Re: Polar Bear Challenge for AAH opponents

Pat Dooley (
23 Dec 1994 23:37:58 -0500

> Pat Dooley <> writes:
>>> We're still waiting for an internally consistent explanation of
>>> bipedalism, hairlessness, eccrine sweating and sub-cutaneous
>>> fat from the AAH opponents.
> If you are asking us to "force" a tie-in between these characteristics,
>should we? You have to admit; these characters you refer to are all very
>disparate in nature. It is possible that they are all _discrete_ and
unrelated characters.
The problem is that each of the characteristics I cite are quite
of primates in general and terrestrial mammals in particular. Evolution
might have
given us a few oddities but not so many in so short a time-scale.

>If "internally-consistent explainations" are important to you, then
>these "internally-consistent characters" that are found in modern humans,
>all of which point to a non-aquatic past. This list is an example of how
>is possible to tie together practically anything, and come to just about
>conclusion that you like. I just heaped these data together as I
>type this (off-the-cuff, so to speak):
>1) Humans have poor hearing under water.

My personal experience is that I can hear underwater but the sounds are
different. How does human underwater hearing compare with Bonobo
underwater hearing? How important is hearing to an animal foraging for
shell fish?
>2) Humans are quickly suseptable to hypothermia in both cool and warm

That is something of a myth. For example, Korean and Japanese female
spend up to four hours a day diving to depths of 80 ft. They spend less
time in
the water in Winter but still work in 10 C water. Lynn Cox swam Bering
in 4 hours. The water temperature varies from 7 C to 3 C. She didn€t wear
a wet suit
nor a protective lanolin covering. Admittedly, these performances are from
people who
spend a lot of time in the water, but that is precisely the point. How
many chimps can
match those human performances.
>3) Humans (and A. afarensis) have strong arches on the bottoms of their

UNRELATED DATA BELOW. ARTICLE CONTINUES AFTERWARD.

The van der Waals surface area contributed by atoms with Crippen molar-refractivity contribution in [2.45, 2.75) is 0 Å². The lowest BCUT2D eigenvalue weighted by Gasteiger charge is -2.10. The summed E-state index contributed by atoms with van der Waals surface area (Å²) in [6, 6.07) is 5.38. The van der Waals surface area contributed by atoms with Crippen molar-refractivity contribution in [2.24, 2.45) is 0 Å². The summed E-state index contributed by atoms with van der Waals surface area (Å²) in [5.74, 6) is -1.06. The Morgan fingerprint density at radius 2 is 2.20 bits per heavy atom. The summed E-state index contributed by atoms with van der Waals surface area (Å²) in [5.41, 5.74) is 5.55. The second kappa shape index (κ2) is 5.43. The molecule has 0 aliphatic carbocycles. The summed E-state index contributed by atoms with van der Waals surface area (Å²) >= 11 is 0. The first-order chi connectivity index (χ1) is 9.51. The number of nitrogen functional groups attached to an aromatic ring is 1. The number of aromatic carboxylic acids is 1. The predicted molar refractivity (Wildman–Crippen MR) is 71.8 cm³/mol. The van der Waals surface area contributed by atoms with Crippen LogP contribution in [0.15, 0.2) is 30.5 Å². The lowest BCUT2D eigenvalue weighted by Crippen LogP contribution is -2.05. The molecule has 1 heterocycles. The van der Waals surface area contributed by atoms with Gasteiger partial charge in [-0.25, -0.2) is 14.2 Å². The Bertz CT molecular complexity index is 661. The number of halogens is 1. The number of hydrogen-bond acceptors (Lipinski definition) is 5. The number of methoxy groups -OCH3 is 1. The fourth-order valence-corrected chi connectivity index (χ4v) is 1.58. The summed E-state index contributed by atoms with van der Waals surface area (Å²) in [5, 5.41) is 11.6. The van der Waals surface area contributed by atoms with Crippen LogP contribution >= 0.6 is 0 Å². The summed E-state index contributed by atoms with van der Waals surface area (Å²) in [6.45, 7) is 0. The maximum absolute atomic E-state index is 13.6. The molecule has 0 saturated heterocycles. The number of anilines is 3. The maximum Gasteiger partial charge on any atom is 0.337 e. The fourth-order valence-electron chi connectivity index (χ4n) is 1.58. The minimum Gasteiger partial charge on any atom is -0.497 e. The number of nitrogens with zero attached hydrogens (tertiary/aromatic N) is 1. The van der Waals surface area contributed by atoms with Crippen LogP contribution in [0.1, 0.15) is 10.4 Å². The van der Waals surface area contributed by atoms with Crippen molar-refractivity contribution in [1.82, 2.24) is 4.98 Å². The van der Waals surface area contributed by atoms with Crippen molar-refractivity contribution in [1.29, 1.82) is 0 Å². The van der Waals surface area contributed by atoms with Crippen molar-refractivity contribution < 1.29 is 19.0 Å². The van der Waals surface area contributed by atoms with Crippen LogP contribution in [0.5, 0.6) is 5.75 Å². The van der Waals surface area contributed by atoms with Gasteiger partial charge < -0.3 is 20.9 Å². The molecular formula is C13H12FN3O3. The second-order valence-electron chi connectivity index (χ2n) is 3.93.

feet, which aid in long-distance walking over land; this is useless
to aquatic
> animals.

Strong arches imply stiff feet - just like flippers. It may also be that
found them very useful on land - noone claimed she was 100% aquatic.
>4) Humans have poor eyesight under water.

When I was a kid, I used to dive into 6-9; of water to retrieve coins. I
see well enough to do that as could most other humans. How well does a
see underwater?

>5) Humans suffer from a pathologic condition, in which, when exposed to
>water, there is a re-growth and thickening of bone around the ear canal.
>This condition is only found on terrestrial mammals. Aquatic mammals are
>fully adapted to cold water, and do not show this pathologic condition
>exposed to cold water.

Hey, give us a break. Firstly, the water we are talking about was mostly
near the equator. So cold water was not a major concern. Secondly, I€ve
never claimed the AA was fully adapted to water. It didn€t have long
to evolve into a fully aquatic beast. Thirdly, how badly afficted are
diving women? Should they be called the deaf pearl divers?
> I don't like the idea of "lumping" character traits together in such a
>as I just did. The main reason that I am against it is that you start

<< deletion s>>

The traits I listed are readily derived by comparing humans with other
primates, particularly great apes. Give me some examples of major
adaptations that I€ve ignored and that can€t be explained by post-Lucy
evolutiuon (e.g. large brain).

Pat Dooley spending altogether too much time on this.